Thursday, April 27, 2017

The Week in Quotes: Teenage Superlawyer; Charlotte Sometimes Triggers Investigation, and Cincinnati Irony

The Good:
“My goal is to become the youngest lawyer in America and from there I want to change the world,” said [Danya] Hamad.
...
Danya said she plans on taking the summer off, then it is one more year for her bachelor’s and three years for her law degree all at Capital University. She hopes to graduate from law school at 19-years-old which would be another record.
The Bad:
North Carolina Attorney General Josh Stein has opened an investigation into Charlotte School of Law...Laura Brewer, a spokeswoman for Stein, confirmed in an email to Morning Education that the office “is investigating the school under the state’s civil consumer protection laws and is very concerned about the current situation at the school.”
...
The timing of the school’s possible closure might limit students’ ability to obtain a federal “closed school discharge” of their student loans. Education Department rules allow students who are attending a college that suddenly collapses to have their federal loans wiped out. That protection also extends to students who withdrew from the school in the 120 days leading up to its closure, a clock that is now ticking for the hundreds of students who fled Charlotte School of Law in late December and January. 
The Deliciously Ironically Ironic:
The dean of the law school at the University of Cincinnati, who was placed on administrative leave last month, sued the university Friday.
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[Jennifer] Bard's complaint asserts Landgren and UC illegally placed Bard on administrative leave in March immediately following her response to local media reports about financial deficits at the law school and faculty members’ responses to her efforts to reduce those deficits.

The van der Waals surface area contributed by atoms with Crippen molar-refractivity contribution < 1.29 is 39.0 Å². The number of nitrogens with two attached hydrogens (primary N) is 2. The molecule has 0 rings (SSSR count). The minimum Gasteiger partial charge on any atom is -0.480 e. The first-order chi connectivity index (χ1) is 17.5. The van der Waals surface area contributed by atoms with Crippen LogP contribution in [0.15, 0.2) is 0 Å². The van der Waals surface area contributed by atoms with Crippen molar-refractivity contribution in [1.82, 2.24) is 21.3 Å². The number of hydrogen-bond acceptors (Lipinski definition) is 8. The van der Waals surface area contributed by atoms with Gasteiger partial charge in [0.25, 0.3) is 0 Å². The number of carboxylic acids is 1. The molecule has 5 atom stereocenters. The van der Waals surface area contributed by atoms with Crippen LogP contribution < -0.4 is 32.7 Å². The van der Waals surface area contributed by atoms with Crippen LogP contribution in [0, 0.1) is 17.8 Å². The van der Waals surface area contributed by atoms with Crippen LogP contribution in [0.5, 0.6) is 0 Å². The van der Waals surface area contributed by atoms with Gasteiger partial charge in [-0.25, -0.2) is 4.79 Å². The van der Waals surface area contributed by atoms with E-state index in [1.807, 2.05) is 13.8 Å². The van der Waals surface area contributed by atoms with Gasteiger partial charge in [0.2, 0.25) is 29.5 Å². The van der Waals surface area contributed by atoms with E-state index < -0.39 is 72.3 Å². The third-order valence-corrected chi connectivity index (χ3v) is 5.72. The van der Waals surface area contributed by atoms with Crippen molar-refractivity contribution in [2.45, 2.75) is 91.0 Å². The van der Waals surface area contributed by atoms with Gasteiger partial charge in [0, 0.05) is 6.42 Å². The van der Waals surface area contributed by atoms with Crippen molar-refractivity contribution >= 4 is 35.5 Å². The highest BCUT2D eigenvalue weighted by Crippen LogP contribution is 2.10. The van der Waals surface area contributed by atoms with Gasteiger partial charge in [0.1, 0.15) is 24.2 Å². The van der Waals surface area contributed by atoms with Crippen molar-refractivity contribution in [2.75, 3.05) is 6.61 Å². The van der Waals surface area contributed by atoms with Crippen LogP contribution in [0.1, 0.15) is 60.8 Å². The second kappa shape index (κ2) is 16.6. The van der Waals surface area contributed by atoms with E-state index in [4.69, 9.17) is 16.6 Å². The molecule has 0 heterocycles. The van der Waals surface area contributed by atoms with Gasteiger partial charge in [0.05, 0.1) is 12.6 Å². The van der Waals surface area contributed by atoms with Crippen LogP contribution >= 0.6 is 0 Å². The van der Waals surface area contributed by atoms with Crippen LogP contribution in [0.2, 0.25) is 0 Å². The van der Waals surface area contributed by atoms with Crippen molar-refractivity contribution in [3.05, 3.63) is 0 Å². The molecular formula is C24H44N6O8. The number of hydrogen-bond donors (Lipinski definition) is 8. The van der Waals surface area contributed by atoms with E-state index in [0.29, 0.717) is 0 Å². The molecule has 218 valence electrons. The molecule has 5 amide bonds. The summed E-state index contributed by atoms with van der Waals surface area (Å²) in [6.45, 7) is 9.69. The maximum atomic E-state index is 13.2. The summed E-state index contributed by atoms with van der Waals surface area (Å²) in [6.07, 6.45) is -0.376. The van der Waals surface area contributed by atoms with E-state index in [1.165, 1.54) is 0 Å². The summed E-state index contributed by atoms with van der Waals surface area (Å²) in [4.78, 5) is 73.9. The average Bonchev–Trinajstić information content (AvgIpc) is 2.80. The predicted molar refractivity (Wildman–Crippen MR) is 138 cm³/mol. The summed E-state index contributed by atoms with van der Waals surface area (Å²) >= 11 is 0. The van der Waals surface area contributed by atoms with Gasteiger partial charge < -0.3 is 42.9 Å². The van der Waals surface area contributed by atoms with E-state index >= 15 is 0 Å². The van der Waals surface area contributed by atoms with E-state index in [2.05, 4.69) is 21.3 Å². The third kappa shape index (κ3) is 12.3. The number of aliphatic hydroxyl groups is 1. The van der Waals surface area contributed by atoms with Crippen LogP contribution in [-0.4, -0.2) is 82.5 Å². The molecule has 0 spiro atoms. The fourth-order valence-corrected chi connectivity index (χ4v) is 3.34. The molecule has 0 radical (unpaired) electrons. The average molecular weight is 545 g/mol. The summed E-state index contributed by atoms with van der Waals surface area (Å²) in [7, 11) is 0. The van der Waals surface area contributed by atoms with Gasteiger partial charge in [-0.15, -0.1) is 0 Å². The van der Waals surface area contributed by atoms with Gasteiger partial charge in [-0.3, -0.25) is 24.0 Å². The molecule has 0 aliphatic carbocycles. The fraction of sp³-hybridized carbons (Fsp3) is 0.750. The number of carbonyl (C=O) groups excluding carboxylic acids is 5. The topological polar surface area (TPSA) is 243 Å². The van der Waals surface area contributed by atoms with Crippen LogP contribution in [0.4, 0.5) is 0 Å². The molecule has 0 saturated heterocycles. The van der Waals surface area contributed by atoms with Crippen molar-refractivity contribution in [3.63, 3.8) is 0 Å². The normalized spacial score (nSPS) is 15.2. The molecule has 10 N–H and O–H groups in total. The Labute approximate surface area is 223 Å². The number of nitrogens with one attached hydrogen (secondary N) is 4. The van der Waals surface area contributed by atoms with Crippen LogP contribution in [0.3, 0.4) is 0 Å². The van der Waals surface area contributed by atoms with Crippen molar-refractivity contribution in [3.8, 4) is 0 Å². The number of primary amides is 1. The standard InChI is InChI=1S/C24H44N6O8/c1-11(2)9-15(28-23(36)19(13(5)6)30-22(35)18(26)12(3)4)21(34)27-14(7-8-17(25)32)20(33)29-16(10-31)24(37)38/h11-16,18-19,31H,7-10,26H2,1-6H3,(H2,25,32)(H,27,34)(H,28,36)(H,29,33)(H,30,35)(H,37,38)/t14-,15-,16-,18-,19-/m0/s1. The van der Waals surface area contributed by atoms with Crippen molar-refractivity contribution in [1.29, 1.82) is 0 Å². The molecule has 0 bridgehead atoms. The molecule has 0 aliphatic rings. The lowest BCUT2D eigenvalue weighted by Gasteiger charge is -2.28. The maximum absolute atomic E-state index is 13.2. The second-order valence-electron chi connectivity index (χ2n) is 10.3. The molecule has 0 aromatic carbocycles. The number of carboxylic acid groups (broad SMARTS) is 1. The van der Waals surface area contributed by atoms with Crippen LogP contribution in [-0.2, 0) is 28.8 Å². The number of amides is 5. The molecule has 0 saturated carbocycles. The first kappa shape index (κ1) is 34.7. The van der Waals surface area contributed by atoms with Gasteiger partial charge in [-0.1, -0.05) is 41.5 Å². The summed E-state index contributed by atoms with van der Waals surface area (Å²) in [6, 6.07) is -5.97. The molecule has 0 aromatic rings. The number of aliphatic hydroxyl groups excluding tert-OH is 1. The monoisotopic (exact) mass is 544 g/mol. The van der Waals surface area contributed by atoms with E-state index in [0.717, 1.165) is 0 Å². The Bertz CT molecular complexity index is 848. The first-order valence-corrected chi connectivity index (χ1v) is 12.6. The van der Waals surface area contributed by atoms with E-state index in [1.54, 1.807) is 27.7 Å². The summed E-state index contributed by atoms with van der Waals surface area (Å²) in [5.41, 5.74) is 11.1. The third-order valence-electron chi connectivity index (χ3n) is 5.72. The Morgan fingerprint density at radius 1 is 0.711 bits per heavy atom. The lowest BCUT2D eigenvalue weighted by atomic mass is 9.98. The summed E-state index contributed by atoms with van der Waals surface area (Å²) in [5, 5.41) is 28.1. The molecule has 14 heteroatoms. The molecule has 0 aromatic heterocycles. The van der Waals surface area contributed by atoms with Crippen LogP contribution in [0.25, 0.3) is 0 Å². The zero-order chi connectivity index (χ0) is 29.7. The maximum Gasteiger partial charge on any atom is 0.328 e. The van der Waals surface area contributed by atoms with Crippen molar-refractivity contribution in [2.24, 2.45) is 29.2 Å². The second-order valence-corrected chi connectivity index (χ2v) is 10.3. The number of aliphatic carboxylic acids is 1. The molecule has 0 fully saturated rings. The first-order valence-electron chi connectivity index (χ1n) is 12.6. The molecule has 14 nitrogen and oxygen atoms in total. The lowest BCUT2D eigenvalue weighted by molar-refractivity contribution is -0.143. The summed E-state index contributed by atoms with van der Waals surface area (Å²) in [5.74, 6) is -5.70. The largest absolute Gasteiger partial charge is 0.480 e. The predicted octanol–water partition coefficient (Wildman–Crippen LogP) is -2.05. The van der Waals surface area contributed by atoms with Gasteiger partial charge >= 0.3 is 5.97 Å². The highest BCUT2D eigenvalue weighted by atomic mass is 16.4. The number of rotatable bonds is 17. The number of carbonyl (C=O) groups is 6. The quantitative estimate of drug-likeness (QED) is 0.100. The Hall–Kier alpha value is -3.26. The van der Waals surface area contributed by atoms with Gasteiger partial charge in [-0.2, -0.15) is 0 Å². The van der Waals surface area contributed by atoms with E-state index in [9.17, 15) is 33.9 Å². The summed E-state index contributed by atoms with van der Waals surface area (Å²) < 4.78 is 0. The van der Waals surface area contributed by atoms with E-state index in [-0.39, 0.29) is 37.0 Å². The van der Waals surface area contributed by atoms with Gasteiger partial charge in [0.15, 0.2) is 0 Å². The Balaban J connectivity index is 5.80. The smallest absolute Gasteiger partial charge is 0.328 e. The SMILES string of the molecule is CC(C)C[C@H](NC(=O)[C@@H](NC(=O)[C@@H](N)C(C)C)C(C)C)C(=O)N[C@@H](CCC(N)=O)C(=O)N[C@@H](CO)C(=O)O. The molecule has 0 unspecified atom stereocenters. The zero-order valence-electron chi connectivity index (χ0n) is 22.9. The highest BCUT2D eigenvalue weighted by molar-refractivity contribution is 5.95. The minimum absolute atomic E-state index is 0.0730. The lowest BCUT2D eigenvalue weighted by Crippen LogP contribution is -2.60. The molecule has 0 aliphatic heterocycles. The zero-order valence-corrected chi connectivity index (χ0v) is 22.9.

...
“There is a certain irony here that the very institution tasked with teaching future lawyers and jurists about due process and the constitution is violating those very sacrosanct principles,” [Bard Attorney Marjorie] Berman said in a statement.
Some weeks the sparks of inspiration, those flecks of atomic light in the great distance that we strain our pupils to see, just don't appear against all hope and the Author wonders if the proverbial well has run dry as he stares into the dark, bricked abyss of cyclical, soulless repetition, pondering, on a broader level, the black hole of human existence, its intense gravity suffocating true ingenuity and innovation into a balled, banal mishmash of perpetual bludgeoning to the human spirit until we have formed into fungible ball bearings rolling in a cruel, monotonous machine, clinging and pinging along like controlled pinballs, and perhaps, maybe, this shtick has run its course, but then - zounds! - a spate - an assault, if you will - of the Good News hits the Author's inbox and all is good in the world.

Scam on.

12 comments:

  1. The goal of "becom[ing] the youngest lawyer in America" exudes narcissism.

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    1. But does come with six extra years added for free to your lifetime of regret.

      Seriously though, I have known two people who finsished law school at a very young age. One had an o.k. but not spectacular career and the other (at least at the time the youngest woman to ever pass the bbar in a very large state) ended up in small law and then wound up in a mental institution when her partner looted the clients' funds account. Whenever I see people like that I wonder whether its really worth never going to a senior prom. A person's development as a person is like a line of people running across a field holding hands. If one person is a lot faster and stronger than everyone else and decides to run out ahead of everyone else it is highly likely that some of the other people are going to fall flat on their faces.